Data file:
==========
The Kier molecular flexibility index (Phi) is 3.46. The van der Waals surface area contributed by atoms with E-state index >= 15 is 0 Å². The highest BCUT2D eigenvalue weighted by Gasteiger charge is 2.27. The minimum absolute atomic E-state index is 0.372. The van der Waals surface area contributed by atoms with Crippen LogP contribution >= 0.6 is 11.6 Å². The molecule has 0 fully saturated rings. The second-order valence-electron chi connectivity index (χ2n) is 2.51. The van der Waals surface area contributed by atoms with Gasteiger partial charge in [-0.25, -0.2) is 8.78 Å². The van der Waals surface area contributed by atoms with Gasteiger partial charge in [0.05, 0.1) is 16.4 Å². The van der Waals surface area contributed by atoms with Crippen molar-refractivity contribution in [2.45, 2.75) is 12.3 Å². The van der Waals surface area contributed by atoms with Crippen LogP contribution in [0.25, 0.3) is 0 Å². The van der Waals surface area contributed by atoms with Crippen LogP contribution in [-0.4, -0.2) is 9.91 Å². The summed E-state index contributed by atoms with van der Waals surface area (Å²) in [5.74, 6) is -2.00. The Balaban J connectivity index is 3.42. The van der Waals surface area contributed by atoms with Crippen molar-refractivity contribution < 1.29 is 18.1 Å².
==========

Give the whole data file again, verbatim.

The Kier molecular flexibility index (Phi) is 3.46. The van der Waals surface area contributed by atoms with E-state index >= 15 is 0 Å². The highest BCUT2D eigenvalue weighted by Gasteiger charge is 2.27. The minimum absolute atomic E-state index is 0.372. The van der Waals surface area contributed by atoms with Crippen LogP contribution >= 0.6 is 11.6 Å². The molecule has 0 fully saturated rings. The second-order valence-electron chi connectivity index (χ2n) is 2.51. The van der Waals surface area contributed by atoms with Gasteiger partial charge in [-0.25, -0.2) is 8.78 Å². The van der Waals surface area contributed by atoms with Gasteiger partial charge in [0.05, 0.1) is 16.4 Å². The van der Waals surface area contributed by atoms with Crippen molar-refractivity contribution in [2.45, 2.75) is 12.3 Å². The van der Waals surface area contributed by atoms with Crippen LogP contribution in [0.25, 0.3) is 0 Å². The van der Waals surface area contributed by atoms with Crippen LogP contribution in [-0.4, -0.2) is 9.91 Å². The summed E-state index contributed by atoms with van der Waals surface area (Å²) in [5.74, 6) is -2.00. The Balaban J connectivity index is 3.42. The van der Waals surface area contributed by atoms with Crippen molar-refractivity contribution < 1.29 is 18.1 Å².